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An Overview of the Basketball Triangle Offense

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After the Lakers won the 2010 NBA Championship there was a great deal of discussion on the famous triangle offense that Phil Jackson has used to win 11 of the last 21 NBA titles.

With that in mind let's take a quick overview of the offense as well as some of the advantages of running it.

Tex Winter has long been credited with being the originator of the Triangle offense but he has often said that he learned the basic principles of the offense from Sam Berry, his college coach at the University of Southern California in the 1940's.

Even though Winter used the offense (then known as the Sideline Triangle) with great success for decades while coaching at the college level, it didn't become famous until Winter became Phil Jackson's assistant n 1985 and started implementing it with the Chicago Bulls.

In its most advanced and purest form, the Triangle is a free flowing, "read and react" type of motion offense with ball and player movement that is determined by what the defense is doing. However, because the Triangle has a myriad of scoring options, it can also be used as a "set play" offense until all the details are learned and understood. Even though this is not as free flowing as what we have seen the Bulls and Lakers run over the years, it still allows the Triangle to be an extremely effective offense at all levels.

No matter how the Triangle is run, there are several advantages worth mentioning. First of all, the offense provides great spacing making it very difficult for the defense to help or trap without leaving someone wide open. Secondly, the Triangle can be run against both man and zone defenses and can be started out of a multitude of different sets including a 1-4, a 2-3, a Box, and with a dribble entry. The Triangle can accommodate all types of post players whether that post player is a passer/rebounder (Bill Cartwright), a physical beast (Shaquille O'Neil) or a skilled scorer (Pau Gasol). Since young post players are typically slower to develop offensively, running the Triangle lets you play that big body or strong defender without discarding your offense until his scoring skills improve.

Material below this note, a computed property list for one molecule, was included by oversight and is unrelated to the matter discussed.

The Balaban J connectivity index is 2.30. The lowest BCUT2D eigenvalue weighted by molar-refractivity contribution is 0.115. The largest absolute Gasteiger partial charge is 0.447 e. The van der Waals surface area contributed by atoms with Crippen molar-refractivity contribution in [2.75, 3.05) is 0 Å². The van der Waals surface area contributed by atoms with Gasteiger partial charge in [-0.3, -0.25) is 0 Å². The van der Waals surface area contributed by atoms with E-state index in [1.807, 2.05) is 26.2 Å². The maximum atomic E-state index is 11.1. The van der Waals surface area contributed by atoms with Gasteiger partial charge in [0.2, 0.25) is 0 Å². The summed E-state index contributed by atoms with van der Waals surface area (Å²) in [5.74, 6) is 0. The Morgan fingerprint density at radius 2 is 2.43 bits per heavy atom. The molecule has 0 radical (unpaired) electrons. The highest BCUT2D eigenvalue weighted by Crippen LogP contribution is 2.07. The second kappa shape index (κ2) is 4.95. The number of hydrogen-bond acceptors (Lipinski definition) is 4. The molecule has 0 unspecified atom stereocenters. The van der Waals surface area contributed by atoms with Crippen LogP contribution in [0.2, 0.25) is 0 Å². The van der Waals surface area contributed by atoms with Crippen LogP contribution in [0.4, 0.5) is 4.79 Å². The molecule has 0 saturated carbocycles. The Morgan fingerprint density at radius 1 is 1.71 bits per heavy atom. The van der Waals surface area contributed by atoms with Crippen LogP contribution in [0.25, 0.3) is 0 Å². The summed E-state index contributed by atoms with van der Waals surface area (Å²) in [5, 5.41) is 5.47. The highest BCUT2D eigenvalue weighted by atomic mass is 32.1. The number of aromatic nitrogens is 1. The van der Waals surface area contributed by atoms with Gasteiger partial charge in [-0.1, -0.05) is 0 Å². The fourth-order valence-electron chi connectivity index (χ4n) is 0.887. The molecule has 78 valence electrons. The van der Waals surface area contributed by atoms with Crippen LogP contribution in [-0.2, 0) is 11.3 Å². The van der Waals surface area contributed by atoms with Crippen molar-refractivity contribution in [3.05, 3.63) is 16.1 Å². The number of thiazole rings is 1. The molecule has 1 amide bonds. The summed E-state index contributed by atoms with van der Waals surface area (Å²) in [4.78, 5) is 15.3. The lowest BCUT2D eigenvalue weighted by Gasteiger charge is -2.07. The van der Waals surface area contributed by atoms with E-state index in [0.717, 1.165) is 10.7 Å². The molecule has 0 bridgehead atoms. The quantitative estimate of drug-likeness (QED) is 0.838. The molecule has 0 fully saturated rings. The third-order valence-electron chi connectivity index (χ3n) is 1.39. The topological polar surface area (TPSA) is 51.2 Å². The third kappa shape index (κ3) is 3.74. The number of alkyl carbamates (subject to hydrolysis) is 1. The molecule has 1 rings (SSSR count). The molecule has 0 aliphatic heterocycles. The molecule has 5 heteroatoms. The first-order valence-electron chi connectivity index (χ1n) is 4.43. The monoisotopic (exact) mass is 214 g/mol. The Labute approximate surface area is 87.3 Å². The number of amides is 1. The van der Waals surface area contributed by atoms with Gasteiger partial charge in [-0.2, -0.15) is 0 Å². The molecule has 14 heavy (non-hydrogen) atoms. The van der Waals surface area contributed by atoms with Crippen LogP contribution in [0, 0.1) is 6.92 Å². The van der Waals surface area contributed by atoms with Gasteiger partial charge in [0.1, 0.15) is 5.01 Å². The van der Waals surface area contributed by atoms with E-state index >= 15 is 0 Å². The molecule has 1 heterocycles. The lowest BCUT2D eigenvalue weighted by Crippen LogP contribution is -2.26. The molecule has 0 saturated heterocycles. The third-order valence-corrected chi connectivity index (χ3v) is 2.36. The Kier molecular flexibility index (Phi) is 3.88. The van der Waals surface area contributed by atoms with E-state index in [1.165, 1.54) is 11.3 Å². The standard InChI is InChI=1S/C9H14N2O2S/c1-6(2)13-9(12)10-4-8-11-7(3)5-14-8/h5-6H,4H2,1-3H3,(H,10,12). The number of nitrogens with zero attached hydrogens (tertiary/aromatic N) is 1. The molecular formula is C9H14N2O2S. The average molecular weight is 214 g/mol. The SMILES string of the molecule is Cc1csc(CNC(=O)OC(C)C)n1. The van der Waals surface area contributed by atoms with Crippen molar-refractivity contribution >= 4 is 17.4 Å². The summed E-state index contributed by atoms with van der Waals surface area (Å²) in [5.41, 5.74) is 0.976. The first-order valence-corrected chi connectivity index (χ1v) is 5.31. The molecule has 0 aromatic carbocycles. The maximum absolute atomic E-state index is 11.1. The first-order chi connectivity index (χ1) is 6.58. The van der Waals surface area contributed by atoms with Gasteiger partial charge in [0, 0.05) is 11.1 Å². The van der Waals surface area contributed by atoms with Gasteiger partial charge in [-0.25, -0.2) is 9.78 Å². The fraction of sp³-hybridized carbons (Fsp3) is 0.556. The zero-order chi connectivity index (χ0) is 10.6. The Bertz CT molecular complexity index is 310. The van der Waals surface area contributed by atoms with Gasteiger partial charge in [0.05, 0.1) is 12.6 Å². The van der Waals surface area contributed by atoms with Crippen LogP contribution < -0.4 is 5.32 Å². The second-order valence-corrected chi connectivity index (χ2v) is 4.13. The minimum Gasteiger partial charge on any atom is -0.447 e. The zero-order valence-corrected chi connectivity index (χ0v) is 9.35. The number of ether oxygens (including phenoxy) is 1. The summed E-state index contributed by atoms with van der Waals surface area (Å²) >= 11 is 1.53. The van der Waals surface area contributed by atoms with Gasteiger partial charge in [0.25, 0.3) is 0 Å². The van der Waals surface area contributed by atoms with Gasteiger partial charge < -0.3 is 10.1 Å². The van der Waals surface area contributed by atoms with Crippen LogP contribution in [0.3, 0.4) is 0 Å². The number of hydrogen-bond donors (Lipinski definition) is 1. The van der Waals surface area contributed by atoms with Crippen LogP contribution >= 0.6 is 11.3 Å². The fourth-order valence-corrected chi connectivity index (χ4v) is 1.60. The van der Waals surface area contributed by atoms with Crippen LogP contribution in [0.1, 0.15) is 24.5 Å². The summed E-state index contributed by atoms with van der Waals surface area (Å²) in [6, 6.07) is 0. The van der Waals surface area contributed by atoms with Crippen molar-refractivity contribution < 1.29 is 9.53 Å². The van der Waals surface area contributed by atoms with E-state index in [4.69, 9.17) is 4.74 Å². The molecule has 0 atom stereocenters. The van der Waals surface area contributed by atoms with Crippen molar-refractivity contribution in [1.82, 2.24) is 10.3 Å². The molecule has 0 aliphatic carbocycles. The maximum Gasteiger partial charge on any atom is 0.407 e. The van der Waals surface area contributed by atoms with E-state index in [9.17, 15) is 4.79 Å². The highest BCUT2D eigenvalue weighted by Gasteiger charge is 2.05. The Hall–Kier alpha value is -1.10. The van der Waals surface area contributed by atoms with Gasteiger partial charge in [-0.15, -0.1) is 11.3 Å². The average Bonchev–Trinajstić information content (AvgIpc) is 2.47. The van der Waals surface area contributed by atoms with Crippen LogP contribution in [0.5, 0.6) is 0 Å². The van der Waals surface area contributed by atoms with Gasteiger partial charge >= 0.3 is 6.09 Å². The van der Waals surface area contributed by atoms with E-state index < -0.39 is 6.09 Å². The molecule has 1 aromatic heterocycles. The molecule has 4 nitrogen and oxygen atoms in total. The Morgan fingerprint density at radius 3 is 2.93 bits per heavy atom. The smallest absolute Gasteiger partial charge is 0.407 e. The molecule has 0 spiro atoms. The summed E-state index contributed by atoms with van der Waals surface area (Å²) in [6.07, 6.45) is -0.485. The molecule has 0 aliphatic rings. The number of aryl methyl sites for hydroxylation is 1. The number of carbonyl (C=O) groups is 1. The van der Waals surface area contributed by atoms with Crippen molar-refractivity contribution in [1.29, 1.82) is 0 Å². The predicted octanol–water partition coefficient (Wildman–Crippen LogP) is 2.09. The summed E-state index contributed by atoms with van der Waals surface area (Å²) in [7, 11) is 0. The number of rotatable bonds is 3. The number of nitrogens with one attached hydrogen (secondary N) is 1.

Possibly the biggest advantage of the Triangle Offense is that all positions are interchangeable in order to exploit the defense. For example, when you look at the current Lakers team, players such as Kobe Bryant, Lamar Odom and Ron Artest may each play the point, the high post, the wing, and the low post all on subsequent possessions. Since each position requires a different skill set to defend, some type of mis-match is almost inevitable.

Despite all the advantages, there are some areas of concern when running the Triangle but most of those concerns are with executing the basic fundamentals of the game and not with the offense itself. To be most effective, all players need to be unselfish and need to be above average passers. While there are plenty of opportunities to get to the rim in this offense there are even more opportunities for strong post play and open jump shots. A lack of outside shooting would enable the defense to drop off the non -shooters and would negate the advantages gained by great spacing.

Like all motion offenses, the Triangle gets better the more teams (and individuals) run it so coaches must be patient and not give up on it when it doesn't look very smooth during the beginning of the season.

To learn more about the Triangle offense and all its options you can study Tex Winter's book and DVD series. Geno Auriemma (UCONN) and Tara Van Der Veer (Stanford), who lead their respective women's teams to the NCAA Championship game this past April, also have their versions of the Triangle available on DVD.

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